Inflation is creeping back into conversations about Indian politics. In this context, two recent observations in RBI’s publications are pertinent. The central bank pointed out that growth in small saving deposits has been consistently above bank deposits since 2018. Also, GoI has left interest rates on small saving instruments (SSIs) unchanged for six straight quarters, or 18 months. Interest rate changes on SSIs are carried out by GoI. The extent of change however is determined by a formula that is based on a relevant government security’s yield.

GoI’s inertia has not really made a difference. Since February 2019, RBI has used all its instruments to push down interest rates as it prioritised reviving economic growth. Between February 2019 and September 2021, RBI’s policy rate, or repo, declined by 2.5 percentage points. Median term deposit rates of banks for fresh collections dropped by 2.13 percentage points during the same period. In fact, deposit rates fell more than lending rates. This period also coincided with a rise in retail inflation, which has been higher than RBI’s repo rate for a long time. There’s a simple explanation for this anomaly.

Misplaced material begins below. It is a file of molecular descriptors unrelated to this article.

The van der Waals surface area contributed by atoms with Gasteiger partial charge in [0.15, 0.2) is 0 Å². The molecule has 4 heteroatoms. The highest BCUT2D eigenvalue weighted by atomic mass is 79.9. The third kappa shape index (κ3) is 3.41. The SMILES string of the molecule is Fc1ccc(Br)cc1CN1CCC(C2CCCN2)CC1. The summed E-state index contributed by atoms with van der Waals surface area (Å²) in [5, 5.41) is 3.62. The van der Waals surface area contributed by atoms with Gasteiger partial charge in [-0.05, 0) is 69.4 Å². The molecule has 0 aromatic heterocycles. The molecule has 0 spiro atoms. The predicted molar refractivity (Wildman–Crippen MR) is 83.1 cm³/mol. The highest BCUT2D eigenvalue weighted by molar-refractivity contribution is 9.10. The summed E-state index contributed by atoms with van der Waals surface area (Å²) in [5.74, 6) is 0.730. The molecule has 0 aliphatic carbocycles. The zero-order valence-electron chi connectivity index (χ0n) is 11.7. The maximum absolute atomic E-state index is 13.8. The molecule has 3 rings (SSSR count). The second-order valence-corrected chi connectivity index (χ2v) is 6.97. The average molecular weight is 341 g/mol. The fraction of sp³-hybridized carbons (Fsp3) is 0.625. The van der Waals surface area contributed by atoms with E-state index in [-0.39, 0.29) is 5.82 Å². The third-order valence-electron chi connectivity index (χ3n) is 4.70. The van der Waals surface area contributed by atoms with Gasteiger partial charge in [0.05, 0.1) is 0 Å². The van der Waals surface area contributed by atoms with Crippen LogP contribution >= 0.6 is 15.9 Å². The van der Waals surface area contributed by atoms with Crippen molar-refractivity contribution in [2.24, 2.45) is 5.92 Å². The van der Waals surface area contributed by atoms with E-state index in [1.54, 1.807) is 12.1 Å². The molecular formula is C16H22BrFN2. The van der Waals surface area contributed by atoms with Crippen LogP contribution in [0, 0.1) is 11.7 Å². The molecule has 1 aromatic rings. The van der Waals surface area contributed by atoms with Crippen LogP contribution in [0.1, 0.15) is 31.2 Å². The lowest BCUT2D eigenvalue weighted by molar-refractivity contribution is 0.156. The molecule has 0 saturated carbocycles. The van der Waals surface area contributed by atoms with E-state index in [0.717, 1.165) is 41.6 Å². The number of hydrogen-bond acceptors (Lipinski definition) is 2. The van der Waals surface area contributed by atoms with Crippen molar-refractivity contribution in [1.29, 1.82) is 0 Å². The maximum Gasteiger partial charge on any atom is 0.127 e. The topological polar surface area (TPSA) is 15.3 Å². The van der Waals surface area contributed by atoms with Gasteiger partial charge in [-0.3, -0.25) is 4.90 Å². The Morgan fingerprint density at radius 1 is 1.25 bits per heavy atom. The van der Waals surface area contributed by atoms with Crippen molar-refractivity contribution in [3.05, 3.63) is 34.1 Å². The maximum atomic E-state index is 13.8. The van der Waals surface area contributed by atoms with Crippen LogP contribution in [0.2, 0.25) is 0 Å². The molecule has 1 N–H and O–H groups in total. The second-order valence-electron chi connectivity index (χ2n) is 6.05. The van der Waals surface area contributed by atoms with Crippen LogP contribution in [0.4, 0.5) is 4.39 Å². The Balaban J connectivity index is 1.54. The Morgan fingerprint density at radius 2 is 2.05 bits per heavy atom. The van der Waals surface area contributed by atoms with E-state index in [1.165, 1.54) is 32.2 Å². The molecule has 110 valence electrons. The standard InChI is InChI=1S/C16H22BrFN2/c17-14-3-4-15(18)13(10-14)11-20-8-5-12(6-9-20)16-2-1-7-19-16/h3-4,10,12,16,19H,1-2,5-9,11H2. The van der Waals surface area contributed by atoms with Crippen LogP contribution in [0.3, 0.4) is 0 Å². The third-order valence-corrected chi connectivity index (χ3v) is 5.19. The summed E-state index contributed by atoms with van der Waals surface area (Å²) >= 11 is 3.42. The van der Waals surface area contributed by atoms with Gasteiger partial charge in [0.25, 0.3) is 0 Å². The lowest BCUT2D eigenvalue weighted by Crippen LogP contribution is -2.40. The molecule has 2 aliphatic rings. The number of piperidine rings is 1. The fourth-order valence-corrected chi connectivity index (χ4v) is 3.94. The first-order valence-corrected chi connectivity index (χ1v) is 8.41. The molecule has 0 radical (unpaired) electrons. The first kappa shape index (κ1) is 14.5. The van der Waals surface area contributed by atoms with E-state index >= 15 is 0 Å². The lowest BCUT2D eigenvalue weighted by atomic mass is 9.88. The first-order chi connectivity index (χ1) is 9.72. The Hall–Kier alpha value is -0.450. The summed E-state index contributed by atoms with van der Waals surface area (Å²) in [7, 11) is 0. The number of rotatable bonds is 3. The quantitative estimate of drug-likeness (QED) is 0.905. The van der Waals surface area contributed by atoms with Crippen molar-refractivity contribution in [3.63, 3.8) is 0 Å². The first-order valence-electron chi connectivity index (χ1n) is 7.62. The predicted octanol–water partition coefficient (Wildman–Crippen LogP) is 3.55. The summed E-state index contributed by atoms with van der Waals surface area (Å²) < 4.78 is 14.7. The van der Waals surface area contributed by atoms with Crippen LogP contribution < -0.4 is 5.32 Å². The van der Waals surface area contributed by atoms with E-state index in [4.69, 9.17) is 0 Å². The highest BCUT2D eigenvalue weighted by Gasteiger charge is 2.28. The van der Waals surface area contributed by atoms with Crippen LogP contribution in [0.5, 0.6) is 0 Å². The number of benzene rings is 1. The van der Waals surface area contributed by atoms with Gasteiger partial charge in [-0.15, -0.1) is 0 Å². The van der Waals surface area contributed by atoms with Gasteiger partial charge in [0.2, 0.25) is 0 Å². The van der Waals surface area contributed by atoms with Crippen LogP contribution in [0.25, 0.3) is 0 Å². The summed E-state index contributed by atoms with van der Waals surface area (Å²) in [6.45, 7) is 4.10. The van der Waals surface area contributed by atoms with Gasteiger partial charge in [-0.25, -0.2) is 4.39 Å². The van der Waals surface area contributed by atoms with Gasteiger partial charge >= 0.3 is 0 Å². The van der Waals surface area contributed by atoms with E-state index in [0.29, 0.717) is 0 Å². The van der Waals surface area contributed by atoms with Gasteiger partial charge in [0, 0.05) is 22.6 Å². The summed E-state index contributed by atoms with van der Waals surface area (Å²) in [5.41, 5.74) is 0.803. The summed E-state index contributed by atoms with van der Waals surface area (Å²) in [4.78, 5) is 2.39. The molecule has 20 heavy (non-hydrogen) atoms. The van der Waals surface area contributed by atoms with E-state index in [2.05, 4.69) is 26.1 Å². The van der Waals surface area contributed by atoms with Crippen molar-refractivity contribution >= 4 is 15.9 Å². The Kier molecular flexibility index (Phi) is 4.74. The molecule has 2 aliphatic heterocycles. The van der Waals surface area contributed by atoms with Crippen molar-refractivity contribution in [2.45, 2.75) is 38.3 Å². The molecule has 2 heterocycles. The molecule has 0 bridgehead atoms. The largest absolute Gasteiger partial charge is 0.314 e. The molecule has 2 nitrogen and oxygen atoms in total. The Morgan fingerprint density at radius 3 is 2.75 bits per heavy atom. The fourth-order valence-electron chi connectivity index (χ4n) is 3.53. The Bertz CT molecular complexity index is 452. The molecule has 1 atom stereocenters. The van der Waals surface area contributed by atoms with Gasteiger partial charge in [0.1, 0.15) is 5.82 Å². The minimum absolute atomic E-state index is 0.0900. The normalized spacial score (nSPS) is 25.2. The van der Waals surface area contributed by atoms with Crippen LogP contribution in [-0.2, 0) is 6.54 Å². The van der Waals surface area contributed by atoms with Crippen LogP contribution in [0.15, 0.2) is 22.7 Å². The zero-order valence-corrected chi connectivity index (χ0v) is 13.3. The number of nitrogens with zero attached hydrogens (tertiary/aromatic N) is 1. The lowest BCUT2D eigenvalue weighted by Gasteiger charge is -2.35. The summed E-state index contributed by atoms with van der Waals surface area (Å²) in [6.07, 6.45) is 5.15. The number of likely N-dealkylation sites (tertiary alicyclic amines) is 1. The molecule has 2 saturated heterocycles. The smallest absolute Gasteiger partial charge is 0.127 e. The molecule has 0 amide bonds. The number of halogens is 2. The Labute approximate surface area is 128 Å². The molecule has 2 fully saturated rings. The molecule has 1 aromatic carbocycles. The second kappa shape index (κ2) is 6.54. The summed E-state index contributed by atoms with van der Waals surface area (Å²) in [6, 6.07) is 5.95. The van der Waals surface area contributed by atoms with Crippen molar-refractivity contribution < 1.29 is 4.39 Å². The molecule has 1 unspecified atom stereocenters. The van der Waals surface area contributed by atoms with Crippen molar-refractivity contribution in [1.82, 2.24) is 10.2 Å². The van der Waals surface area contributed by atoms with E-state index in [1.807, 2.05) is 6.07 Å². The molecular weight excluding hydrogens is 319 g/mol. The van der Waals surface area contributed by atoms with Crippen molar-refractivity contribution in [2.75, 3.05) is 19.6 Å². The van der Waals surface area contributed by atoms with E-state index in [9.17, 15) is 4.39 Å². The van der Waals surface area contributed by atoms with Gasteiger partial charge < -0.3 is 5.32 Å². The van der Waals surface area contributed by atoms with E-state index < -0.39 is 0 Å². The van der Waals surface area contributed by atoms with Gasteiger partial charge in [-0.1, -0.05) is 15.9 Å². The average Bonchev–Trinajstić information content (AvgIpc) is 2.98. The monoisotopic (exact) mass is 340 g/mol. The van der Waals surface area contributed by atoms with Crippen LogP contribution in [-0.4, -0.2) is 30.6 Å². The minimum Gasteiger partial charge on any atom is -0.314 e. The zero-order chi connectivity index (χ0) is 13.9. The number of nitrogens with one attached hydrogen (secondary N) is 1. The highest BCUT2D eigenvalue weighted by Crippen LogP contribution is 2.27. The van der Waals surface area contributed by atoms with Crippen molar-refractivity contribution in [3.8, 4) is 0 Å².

Interest rates, especially for short-duration loans and deposits, are more influenced by RBI’s actions than by market forces. RBI has a variety of tools to influence yield on government securities, which serve as a benchmark for others. Monetary policy since February 2019 has pushed down all rates. Except the ones set by GoI. GoI’s actions are influenced by electoral dynamics, among other things. This dimension cushions small savers during phases when deposit rates are out of sync for long periods from the level of inflation. It’s a system of checks and balances and not a fault line in the financial system. It likely prevents financial instability arising out of a mismatch between deposit rates and inflation.



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This piece appeared as an editorial opinion in the print edition of The Times of India.



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